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How do Art, the Human Figure, Politics, and Social Issues Come together ins 2022?  

2022 is the year of celebration of figurative painting’s resurgence, arising from a need to recognize people, signs, or situations, inflated by this post-pandemic time.

The increased development of this trend results from a renewed focus on human experience and how it is reflected through the expression of the body ant its artistic renderings. This focus is a response not only to the existential suffering at global level brought about by the protracted isolation we all experienced over the pandemic, but also to international protests and discourse around police brutality and institutionalized racism, addressing questions of representation and visibility.

Art critic Enos Nyamor has pointed out in a recent review of the contemporary art world that “In the past year more figurative paintings and miracles of seduction, have revisited the convergence of Black bodies… There has been such flavour in colour, such prominence in features, in representations of the Black body – Blackness as a luminous texture on both screen and canvas.”  

A current exhibition at Los Angeles County Museum of Art (LACMA), Black American Portraits, also spans over two centuries to the present day, and focusses on  Black American subjects and narratives. 

In our TWITTER PAGE - which we invite you to follow as it works as a radar that scans and skims the best news in the global press specialised in the art world and the art market - we have shared a few posts where the return of figurativism linked to questions of minority emancipation and Black art are in the spotlight. You may read them here and look forward to much more in our Twitts….SEE YOU THERE!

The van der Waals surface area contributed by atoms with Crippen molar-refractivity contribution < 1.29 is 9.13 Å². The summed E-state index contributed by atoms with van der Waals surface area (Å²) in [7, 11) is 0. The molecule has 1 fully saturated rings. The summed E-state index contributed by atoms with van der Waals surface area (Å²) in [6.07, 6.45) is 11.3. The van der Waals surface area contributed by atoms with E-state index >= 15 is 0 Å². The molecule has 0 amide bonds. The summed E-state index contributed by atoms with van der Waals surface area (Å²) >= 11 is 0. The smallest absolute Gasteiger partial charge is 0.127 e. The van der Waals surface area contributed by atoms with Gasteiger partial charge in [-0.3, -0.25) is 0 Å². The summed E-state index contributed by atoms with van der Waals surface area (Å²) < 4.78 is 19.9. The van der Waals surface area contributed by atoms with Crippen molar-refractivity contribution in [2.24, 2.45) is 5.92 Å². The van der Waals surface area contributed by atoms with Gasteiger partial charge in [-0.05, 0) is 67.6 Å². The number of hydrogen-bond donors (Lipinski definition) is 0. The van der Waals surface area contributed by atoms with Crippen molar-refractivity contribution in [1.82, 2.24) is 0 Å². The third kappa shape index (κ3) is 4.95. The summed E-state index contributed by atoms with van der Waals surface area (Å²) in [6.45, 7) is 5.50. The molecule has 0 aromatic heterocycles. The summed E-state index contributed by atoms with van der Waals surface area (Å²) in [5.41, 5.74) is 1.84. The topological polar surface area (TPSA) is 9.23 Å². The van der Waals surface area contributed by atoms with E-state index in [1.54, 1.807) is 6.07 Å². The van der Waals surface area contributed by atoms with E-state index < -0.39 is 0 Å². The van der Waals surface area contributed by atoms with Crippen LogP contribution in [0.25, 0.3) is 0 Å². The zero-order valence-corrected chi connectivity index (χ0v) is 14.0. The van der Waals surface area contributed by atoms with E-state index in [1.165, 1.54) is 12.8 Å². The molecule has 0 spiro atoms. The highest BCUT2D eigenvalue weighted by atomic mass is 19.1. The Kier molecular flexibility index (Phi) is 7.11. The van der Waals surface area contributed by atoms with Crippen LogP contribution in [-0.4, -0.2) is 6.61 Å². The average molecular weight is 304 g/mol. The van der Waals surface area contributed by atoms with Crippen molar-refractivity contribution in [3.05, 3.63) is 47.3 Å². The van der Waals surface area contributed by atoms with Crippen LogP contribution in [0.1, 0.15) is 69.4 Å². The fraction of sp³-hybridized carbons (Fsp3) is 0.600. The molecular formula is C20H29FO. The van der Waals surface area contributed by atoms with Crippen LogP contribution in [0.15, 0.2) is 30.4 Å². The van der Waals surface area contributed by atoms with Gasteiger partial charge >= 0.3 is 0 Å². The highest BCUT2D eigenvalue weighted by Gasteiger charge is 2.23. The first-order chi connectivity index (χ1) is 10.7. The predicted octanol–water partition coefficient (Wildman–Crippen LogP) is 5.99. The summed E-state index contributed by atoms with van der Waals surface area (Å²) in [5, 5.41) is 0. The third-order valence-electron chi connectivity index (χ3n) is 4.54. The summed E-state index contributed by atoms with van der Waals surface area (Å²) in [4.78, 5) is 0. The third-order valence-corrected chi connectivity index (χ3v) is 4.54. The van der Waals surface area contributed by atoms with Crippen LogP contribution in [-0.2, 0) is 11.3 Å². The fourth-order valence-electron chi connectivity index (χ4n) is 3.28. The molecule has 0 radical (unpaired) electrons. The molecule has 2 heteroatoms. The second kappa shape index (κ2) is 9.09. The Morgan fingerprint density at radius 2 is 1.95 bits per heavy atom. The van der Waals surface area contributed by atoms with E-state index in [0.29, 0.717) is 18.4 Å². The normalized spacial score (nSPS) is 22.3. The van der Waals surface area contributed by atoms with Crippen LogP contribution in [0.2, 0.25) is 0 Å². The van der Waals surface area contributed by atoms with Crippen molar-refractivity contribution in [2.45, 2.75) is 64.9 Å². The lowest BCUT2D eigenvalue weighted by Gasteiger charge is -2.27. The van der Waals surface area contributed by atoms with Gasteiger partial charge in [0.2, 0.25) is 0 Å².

‘Questions Arise After Gallery Shows White Artist’s Photos of Black Suffering’: Meghan Boody’s images were initially produced in 2014 for a gun buyback program in New Orleans, but some expressed concerns when the works resurfaced this year in the context of a for-profit exhibition. By Elaine Velie, July 15, 2022. 


‘A Plagiarism Row Ignited Over Paintings of a Black Cowboy at the Guggenheim’:  Now, Both Works Will Be Shown Side by Side. The controversy exploded after some noticed a Spanish artist's paintings of a Black cowboy borrowed directly from a film by Dayday. By Sarah Cascone, July 13, 2022 .

The younger generation is taking the reins when it comes to critical and politically engaged figurative art, addressing the present, and creating emotional links with the viewer. And, of course: if on one side the art world is embracing NFTs, on the other, we might feel a need for palpable ideas and artworks that explore real life, human connections, identity, feelings and the social environment in which we live. 


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